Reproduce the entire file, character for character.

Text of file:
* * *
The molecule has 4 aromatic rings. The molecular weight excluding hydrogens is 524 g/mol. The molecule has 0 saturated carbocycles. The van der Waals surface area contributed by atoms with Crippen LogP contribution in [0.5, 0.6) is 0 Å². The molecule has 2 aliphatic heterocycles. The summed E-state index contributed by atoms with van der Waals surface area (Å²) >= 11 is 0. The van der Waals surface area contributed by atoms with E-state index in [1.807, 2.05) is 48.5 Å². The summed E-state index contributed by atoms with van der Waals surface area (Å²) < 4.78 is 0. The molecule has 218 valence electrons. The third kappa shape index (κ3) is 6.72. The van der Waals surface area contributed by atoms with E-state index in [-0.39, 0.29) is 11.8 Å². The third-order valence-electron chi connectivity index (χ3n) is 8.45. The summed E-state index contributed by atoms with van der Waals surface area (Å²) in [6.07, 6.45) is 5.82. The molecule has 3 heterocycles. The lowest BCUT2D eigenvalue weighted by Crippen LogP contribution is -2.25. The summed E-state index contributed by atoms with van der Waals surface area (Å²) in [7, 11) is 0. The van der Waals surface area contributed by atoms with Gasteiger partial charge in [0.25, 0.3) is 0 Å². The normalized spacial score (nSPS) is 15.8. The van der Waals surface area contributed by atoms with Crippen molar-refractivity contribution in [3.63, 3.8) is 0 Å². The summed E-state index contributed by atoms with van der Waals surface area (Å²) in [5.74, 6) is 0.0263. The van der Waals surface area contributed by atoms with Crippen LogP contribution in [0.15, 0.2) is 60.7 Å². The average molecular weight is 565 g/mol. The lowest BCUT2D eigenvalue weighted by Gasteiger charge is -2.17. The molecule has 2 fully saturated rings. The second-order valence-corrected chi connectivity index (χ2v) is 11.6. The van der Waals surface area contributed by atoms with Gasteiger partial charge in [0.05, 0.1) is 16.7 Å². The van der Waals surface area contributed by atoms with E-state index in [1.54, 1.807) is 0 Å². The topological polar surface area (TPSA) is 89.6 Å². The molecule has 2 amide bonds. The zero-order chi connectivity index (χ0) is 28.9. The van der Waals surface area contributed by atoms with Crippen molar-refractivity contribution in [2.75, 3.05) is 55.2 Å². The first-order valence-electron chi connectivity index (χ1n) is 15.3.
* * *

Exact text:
The molecule has 4 aromatic rings. The molecular weight excluding hydrogens is 524 g/mol. The molecule has 0 saturated carbocycles. The van der Waals surface area contributed by atoms with Crippen LogP contribution in [0.5, 0.6) is 0 Å². The molecule has 2 aliphatic heterocycles. The summed E-state index contributed by atoms with van der Waals surface area (Å²) >= 11 is 0. The van der Waals surface area contributed by atoms with E-state index in [1.807, 2.05) is 48.5 Å². The summed E-state index contributed by atoms with van der Waals surface area (Å²) < 4.78 is 0. The molecule has 218 valence electrons. The third kappa shape index (κ3) is 6.72. The van der Waals surface area contributed by atoms with E-state index in [-0.39, 0.29) is 11.8 Å². The third-order valence-electron chi connectivity index (χ3n) is 8.45. The summed E-state index contributed by atoms with van der Waals surface area (Å²) in [6.07, 6.45) is 5.82. The molecule has 3 heterocycles. The lowest BCUT2D eigenvalue weighted by Crippen LogP contribution is -2.25. The summed E-state index contributed by atoms with van der Waals surface area (Å²) in [7, 11) is 0. The van der Waals surface area contributed by atoms with Gasteiger partial charge in [0.25, 0.3) is 0 Å². The normalized spacial score (nSPS) is 15.8. The van der Waals surface area contributed by atoms with Crippen molar-refractivity contribution in [3.63, 3.8) is 0 Å². The summed E-state index contributed by atoms with van der Waals surface area (Å²) in [5.74, 6) is 0.0263. The van der Waals surface area contributed by atoms with Crippen LogP contribution in [0.15, 0.2) is 60.7 Å². The average molecular weight is 565 g/mol. The lowest BCUT2D eigenvalue weighted by Gasteiger charge is -2.17. The molecule has 2 fully saturated rings. The second-order valence-corrected chi connectivity index (χ2v) is 11.6. The van der Waals surface area contributed by atoms with Gasteiger partial charge in [0.05, 0.1) is 16.7 Å². The van der Waals surface area contributed by atoms with E-state index in [1.54, 1.807) is 0 Å². The topological polar surface area (TPSA) is 89.6 Å². The molecule has 2 amide bonds. The zero-order chi connectivity index (χ0) is 28.9. The van der Waals surface area contributed by atoms with Crippen molar-refractivity contribution in [2.75, 3.05) is 55.2 Å². The first-order valence-electron chi connectivity index (χ1n) is 15.3.